I'm a champion bike mechanic...

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Duck!
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Re: I'm a champion bike mechanic...

Postby Duck! » Mon Mar 18, 2024 7:52 pm

Verniers nearly always have cutaways at the base of the jaws, so you can get proper readings past any lip that may develop right on the edge of the rotor as it wears.

Rotors with solid steel brake tracks can be worn to less than 1.5mm; like most things, that figure is calculated with a fair margin for safety. However Shimano's IceTech rotors, which have a thin veneer of stainless steel on each side of an aluminium core are very precise about wear limits, because if the steel skins gets too thin, they'll blister, wear through, and you'll hack into the aluminium core very rapidly after that, with an equally rapid loss of brake function. Do not let these rotors get thinner than 1.5mm.
I had a thought, but it got run over as it crossed my mind.

Andy01
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Re: I'm a champion bike mechanic...

Postby Andy01 » Mon Mar 18, 2024 7:57 pm

antigee wrote:
Mon Mar 18, 2024 7:29 pm
..... don't use a vernier to check as there is usually an unswept edge that distorts reading...
For the record most verniers have a gap between the jaws near the slide end of the jaws to deal with just this sort of situation - probably not as good as a micrometer but should be good enough for this job.

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Re: I'm a champion bike mechanic...

Postby CmdrBiggles » Tue Mar 19, 2024 11:01 am

A micrometer is definitely not necessary for checking rotor thickness.
Verniers are fine (I have both Würth mechanical and Stanley electronic), so too are set pincers; skilled techs will often pick up a spent/dudded rotor (heavy scoring, abrasions, worn off laminate etc.) visually well before anything is brought out to measure it!
Last edited by CmdrBiggles on Tue Mar 19, 2024 1:49 pm, edited 1 time in total.
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OnTrackZeD
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Re: I'm a champion bike mechanic...

Postby OnTrackZeD » Tue Mar 19, 2024 1:10 pm

CmdrBiggles wrote:
Tue Mar 19, 2024 11:01 am
A micrometer is definitely not necessary for checking rotor thickness.
Verniers are fine
My verniers measured 1.4mm on disc but not easily repeatable so I bought a micrometer and it's 1.5mm repeatable.
Doesn't make much difference but I like the repeatability that the micrometer brings.

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DavidS
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Re: I'm a champion bike mechanic...

Postby DavidS » Tue Mar 19, 2024 8:28 pm

Vernier should be fine, I bought one to check the pads but checking the disc sounds like a good idea once I have more KMs on the bike.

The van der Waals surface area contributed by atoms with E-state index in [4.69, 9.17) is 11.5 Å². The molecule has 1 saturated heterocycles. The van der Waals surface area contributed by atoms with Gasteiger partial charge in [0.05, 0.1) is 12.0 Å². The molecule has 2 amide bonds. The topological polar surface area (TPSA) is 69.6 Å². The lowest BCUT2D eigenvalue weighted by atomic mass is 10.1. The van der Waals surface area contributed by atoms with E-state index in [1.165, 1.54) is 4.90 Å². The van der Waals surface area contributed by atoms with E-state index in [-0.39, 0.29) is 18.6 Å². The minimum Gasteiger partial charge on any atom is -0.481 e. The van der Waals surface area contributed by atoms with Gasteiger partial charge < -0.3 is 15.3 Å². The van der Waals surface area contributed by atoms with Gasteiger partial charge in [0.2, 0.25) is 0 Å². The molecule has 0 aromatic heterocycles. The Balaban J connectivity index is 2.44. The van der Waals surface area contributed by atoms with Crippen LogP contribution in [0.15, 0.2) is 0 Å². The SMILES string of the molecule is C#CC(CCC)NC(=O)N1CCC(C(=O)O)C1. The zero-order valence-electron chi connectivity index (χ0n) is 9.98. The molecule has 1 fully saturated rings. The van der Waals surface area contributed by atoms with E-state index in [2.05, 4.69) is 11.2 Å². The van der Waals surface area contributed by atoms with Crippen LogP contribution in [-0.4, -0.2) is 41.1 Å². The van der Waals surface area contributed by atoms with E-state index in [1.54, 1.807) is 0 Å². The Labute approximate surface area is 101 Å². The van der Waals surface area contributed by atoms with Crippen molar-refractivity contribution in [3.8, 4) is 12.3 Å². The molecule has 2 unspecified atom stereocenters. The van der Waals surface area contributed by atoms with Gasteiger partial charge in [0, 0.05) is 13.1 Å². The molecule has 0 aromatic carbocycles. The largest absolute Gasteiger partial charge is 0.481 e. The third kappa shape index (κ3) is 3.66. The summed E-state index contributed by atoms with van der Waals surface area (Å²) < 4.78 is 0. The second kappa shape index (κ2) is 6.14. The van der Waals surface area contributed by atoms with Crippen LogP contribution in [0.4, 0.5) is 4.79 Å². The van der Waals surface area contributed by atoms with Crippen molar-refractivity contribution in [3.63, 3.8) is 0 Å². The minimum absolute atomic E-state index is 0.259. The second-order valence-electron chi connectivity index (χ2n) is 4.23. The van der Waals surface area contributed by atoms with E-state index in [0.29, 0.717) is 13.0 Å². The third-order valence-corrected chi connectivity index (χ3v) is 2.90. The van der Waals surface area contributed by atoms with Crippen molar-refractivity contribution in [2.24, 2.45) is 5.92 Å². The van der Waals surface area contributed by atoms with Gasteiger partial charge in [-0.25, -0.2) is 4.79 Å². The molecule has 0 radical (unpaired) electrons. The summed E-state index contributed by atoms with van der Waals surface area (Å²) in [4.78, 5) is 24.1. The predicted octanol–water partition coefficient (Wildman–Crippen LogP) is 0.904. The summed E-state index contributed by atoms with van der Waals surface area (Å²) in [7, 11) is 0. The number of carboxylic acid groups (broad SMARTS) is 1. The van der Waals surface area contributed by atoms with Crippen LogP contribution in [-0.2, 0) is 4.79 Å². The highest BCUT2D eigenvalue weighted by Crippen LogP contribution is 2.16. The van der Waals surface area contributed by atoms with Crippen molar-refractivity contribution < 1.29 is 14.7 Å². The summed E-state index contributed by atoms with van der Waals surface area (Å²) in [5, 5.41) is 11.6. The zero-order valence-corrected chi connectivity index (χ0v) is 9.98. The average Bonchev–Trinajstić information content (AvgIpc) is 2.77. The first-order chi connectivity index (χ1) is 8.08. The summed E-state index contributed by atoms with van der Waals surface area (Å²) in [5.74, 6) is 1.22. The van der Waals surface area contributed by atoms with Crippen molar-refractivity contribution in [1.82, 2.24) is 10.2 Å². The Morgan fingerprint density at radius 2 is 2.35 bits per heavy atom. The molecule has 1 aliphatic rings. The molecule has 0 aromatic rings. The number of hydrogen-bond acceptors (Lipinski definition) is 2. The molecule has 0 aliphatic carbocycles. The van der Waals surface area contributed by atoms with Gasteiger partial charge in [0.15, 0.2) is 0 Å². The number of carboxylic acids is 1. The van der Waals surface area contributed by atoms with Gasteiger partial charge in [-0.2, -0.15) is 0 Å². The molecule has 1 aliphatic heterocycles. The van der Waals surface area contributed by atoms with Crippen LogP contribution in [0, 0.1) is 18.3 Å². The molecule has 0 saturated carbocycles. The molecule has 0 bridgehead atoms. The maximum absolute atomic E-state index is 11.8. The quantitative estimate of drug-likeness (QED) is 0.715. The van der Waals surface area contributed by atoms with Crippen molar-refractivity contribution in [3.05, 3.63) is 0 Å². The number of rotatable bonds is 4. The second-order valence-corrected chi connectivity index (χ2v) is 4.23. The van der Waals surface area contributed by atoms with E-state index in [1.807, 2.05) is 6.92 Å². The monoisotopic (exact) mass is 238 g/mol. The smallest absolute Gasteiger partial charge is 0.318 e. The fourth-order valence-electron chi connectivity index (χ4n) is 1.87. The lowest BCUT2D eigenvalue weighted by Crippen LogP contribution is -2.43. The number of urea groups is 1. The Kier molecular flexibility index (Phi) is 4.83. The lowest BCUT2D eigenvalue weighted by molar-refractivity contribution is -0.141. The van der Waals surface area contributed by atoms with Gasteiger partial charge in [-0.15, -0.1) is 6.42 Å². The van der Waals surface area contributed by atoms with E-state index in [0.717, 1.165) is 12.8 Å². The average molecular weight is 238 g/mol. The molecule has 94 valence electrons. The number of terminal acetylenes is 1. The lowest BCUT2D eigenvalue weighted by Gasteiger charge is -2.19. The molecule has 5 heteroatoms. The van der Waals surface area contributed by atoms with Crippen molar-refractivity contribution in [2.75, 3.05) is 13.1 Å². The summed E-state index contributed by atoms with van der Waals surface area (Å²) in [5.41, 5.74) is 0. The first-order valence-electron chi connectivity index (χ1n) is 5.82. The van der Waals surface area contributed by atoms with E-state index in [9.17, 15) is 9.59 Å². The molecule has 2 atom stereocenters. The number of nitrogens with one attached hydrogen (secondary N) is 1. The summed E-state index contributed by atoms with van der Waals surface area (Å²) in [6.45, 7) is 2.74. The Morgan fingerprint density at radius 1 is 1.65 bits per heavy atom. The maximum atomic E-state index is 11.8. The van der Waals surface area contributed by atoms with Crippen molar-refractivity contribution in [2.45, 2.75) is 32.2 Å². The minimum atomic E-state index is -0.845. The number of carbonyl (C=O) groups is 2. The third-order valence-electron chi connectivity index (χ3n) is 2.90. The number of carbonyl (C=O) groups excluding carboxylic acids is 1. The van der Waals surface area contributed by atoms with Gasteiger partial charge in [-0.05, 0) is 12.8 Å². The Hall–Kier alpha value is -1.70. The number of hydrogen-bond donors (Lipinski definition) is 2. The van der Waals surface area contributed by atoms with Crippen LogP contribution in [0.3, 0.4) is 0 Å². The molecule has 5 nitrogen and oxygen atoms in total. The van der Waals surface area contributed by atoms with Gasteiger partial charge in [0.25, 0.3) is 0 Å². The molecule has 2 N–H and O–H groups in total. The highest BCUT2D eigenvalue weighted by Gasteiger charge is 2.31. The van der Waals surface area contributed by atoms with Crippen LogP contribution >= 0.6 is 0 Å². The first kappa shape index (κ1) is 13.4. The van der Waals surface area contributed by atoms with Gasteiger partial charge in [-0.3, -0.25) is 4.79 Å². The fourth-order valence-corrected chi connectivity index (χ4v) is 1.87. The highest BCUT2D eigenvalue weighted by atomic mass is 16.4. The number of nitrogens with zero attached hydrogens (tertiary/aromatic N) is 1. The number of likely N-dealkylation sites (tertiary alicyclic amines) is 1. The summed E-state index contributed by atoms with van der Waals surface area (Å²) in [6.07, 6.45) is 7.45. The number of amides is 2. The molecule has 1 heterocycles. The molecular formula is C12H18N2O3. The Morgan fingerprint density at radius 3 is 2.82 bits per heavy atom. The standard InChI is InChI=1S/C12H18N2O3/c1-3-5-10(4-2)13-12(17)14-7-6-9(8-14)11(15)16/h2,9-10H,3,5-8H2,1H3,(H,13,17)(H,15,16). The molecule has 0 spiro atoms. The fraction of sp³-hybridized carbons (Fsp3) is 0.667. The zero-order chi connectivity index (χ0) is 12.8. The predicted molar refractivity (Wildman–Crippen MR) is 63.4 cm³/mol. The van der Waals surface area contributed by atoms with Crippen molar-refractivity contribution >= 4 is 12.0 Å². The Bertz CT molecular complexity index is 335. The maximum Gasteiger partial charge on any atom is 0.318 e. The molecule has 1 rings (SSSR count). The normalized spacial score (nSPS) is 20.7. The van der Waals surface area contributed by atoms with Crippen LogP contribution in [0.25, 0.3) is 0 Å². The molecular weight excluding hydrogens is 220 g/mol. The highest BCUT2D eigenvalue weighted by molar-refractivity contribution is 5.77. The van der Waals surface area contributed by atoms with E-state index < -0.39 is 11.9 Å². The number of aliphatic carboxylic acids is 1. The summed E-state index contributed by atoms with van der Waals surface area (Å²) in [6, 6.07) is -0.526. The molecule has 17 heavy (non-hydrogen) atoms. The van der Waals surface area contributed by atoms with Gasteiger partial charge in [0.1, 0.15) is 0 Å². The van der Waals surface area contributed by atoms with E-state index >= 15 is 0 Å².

I'm trying to be a champion mechanic, after finishing work I have just volunteered for Back2 Bikes in Port Melbourne. Remembering how to do things on bikes I haven't done in decades!

DS
Allegro T1, Auren Swift :)

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Re: I'm a champion bike mechanic...

Postby ningnangnong » Tue Apr 02, 2024 9:37 am

What would be the best product to protect my front dérailleur from rust/corrosion caused by sweat?

I'm a heavy sweater, and a lot of it seems to drop down onto my FD. Other than wiping it down after every ride, is there something I can 'coat it' with that will help slow down the rusting process?

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Re: I'm a champion bike mechanic...

Postby CmdrBiggles » Tue Apr 02, 2024 10:23 am

ningnangnong wrote:
Tue Apr 02, 2024 9:37 am
What would be the best product to protect my front dérailleur from rust/corrosion caused by sweat?

I'm a heavy sweater, and a lot of it seems to drop down onto my FD. Other than wiping it down after every ride, is there something I can 'coat it' with that will help slow down the rusting process?

Silicone spray.
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Re: I'm a champion bike mechanic...

Postby jasonc » Tue Apr 02, 2024 11:00 am

Duck - is it a must to replace the olive and barb when changing shifters/brake callipers?

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Re: I'm a champion bike mechanic...

Postby CmdrBiggles » Tue Apr 02, 2024 12:13 pm

CmdrBiggles wrote:
Tue Apr 02, 2024 10:23 am
ningnangnong wrote:
Tue Apr 02, 2024 9:37 am
What would be the best product to protect my front dérailleur from rust/corrosion caused by sweat?

I'm a heavy sweater, and a lot of it seems to drop down onto my FD. Other than wiping it down after every ride, is there something I can 'coat it' with that will help slow down the rusting process?

Silicone spray.
PS: If you (really?) live on Bikini Atoll, your bike will rust and corrode anyway! 8)
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Re: I'm a champion bike mechanic...

Postby CmdrBiggles » Tue Apr 02, 2024 12:14 pm

ningnangnong wrote: